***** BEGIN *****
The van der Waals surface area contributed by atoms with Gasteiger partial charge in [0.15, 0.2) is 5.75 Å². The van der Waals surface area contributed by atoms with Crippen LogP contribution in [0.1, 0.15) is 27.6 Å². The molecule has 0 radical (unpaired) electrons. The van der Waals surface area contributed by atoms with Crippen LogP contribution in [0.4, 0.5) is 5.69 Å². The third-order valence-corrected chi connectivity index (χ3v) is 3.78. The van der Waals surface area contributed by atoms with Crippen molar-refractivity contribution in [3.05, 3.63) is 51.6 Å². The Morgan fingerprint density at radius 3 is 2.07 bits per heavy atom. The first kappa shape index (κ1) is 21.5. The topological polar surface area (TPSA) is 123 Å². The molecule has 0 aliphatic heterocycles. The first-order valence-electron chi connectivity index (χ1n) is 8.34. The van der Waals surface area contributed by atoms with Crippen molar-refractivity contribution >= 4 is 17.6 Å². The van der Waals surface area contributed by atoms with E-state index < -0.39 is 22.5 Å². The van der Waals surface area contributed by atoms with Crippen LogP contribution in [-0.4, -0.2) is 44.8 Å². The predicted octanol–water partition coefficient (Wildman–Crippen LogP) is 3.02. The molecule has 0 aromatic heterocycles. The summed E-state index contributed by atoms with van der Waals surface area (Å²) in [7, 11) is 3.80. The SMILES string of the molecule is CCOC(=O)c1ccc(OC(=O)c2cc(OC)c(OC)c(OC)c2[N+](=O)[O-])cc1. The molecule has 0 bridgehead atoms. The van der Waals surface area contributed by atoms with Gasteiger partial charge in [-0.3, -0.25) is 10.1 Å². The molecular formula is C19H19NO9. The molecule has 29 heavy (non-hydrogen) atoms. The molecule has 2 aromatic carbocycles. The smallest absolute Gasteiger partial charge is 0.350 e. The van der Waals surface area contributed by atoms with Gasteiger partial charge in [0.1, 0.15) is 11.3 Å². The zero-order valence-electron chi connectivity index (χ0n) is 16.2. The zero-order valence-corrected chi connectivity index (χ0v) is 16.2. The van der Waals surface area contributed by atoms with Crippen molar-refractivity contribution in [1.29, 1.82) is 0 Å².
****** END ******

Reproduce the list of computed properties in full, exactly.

The van der Waals surface area contributed by atoms with Gasteiger partial charge in [0.15, 0.2) is 5.75 Å². The van der Waals surface area contributed by atoms with Crippen LogP contribution in [0.1, 0.15) is 27.6 Å². The molecule has 0 radical (unpaired) electrons. The van der Waals surface area contributed by atoms with Crippen LogP contribution in [0.4, 0.5) is 5.69 Å². The third-order valence-corrected chi connectivity index (χ3v) is 3.78. The van der Waals surface area contributed by atoms with Crippen molar-refractivity contribution in [3.05, 3.63) is 51.6 Å². The Morgan fingerprint density at radius 3 is 2.07 bits per heavy atom. The first kappa shape index (κ1) is 21.5. The topological polar surface area (TPSA) is 123 Å². The molecule has 0 aliphatic heterocycles. The first-order valence-electron chi connectivity index (χ1n) is 8.34. The van der Waals surface area contributed by atoms with Crippen molar-refractivity contribution >= 4 is 17.6 Å². The van der Waals surface area contributed by atoms with E-state index < -0.39 is 22.5 Å². The van der Waals surface area contributed by atoms with Crippen LogP contribution in [-0.4, -0.2) is 44.8 Å². The predicted octanol–water partition coefficient (Wildman–Crippen LogP) is 3.02. The molecule has 0 aromatic heterocycles. The summed E-state index contributed by atoms with van der Waals surface area (Å²) in [7, 11) is 3.80. The SMILES string of the molecule is CCOC(=O)c1ccc(OC(=O)c2cc(OC)c(OC)c(OC)c2[N+](=O)[O-])cc1. The molecule has 0 bridgehead atoms. The van der Waals surface area contributed by atoms with Gasteiger partial charge in [-0.3, -0.25) is 10.1 Å². The molecular formula is C19H19NO9. The molecule has 29 heavy (non-hydrogen) atoms. The molecule has 2 aromatic carbocycles. The smallest absolute Gasteiger partial charge is 0.350 e. The van der Waals surface area contributed by atoms with Gasteiger partial charge in [0.1, 0.15) is 11.3 Å². The zero-order valence-electron chi connectivity index (χ0n) is 16.2. The zero-order valence-corrected chi connectivity index (χ0v) is 16.2. The van der Waals surface area contributed by atoms with Crippen molar-refractivity contribution in [1.29, 1.82) is 0 Å².